Let’s talk about corruption. But let’s start with transparency and accountability | Adriana Ballestin
09 Dec 2015
According to the Barometer of the Americas nearly 70 percent of Latin American interviewees admitted having been asked for a bribe in the past year. But there’s room for hope: 86.3 percent of interviewees stressed that paying a bribe as unjustifiable, according to the same survey.
In recent years Latin Americans have increasingly demanded more accountable, open and transparent governments that can readily respond to citizens’ needs. In this context, adopting transparency and accountability practices and mechanisms are essential create trust, dialogue and cooperation between institutions, private sector and civil society. These are necessary steps to boost institutions and public authorities’ legitimacy.
The United Nations Development Programme (UNDP) in Latin America and the Caribbean has been enhancing the capacity of governments, civil society and the private sector in designing and implementing tools to improve transparency and accountability—essential for the region’s democratic governance.
The new 2030 Agenda for Sustainable Development, including the Sustainable Development Goals (SDG) and in particularly SDG 16, explicitly link good governance with peace, justice and inclusive societies, emphasizing crisis prevention mechanisms and transparency as crucial steps for strong institutions. Empowering and promoting citizen participation is key. In our region we particularly focus on youth, women, indigenous peoples and Afro-descendants, who—in spite of the progress—still lag behind, including in terms of political participation.
But there are some innovative initiatives out there.
For example, in Colombia, UNDP has supported the construction process of the Comprehensive Anti-Corruption Public Policy, in order to strengthen the tools and mechanisms to prevent, investigate and punish corruption. Working at a local level – or with a “territorial policy approach”— we have partnered with 12 regional departments, working with state and non-stake actors to include the population in decision-making processes.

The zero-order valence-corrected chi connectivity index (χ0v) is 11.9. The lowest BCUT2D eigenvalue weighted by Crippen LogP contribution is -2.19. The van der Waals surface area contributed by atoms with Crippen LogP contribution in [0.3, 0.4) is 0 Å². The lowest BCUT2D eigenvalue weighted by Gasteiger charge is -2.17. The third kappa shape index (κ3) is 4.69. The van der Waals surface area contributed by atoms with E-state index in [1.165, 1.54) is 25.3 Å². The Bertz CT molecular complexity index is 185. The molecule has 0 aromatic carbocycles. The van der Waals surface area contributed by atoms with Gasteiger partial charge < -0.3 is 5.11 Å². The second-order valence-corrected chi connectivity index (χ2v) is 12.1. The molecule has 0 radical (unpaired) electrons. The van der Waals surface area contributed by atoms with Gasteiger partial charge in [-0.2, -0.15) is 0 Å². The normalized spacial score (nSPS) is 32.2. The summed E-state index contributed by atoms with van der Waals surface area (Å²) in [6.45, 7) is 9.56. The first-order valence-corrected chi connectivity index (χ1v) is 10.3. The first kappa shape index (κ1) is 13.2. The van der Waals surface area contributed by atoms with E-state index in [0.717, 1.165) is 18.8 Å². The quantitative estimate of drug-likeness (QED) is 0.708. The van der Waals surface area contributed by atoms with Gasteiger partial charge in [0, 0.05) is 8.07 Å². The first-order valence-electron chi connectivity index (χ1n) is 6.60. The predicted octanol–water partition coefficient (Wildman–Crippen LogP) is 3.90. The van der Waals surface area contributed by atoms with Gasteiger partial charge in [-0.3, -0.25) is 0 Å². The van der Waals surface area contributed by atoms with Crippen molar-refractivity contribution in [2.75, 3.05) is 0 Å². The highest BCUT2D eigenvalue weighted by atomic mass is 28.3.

In Haiti UNDP has supported the School for the Judiciary by training 190 judges— including from the Electoral Court, Justices of the Peace and Government Commissions—to enhance skills, share best practices from other countries in the region and establish links and networks for South-South Cooperation.
In Peru UNDP has a Transparency and Ethics in Public Institutions initiative with the Peruvian Press Council which encourages institutions at all government levels to comply with the Transparency and Access to Information Law. We train officials, promote citizen oversight and accountability. This project is conducted with special emphasis on Municipalities and Regional Governments to introduce the concepts and practices of open government, which encourages that citizens access documents and government proceeding, enabling effective public oversight, among other matters.
In Costa Rica, our "Transparency and Accountability in the Associations of Rural Water Supply” initiative has influenced the management of drinking water and sanitation at the local level, with results seen in several communities, which now also abide to guidelines on participation, transparency and accountability. The initiative stems from UNDP’s Water Governance Facility partnership with the Stockholm International Water Institute and has led to a new implementation plan that has helped authorities apply guidelines, train staff and managers at the local and national levels with improved water management.
In Chile, UNDP has supported the Commissions of Ethics and Transparency in the upper and lower houses of parliament by designing a model that improves integration, functions and procedures. Civil society has been involved in decision-making mechanisms, joining such commission and including proposals to promote integrity and transparency, as was the case of the Constitutional Act of Congress bill. This Chile-UNDP initiative was highlighted as a best practice during the Open Government Partnership Global Summit held in Mexico in October.
These examples show that countries have been advancing to adopt and promote laws and public policies that are crucial to fight corruption in crucial sectors for sustainable development. Health, water, education, environment or public safety sectors have been among the top targets, also using new communication technologies for monitoring and reporting corrupt practices.
Of course there is still a long way to go. But we are moving forward towards becoming more transparent and accountable. And that’s crystal clear.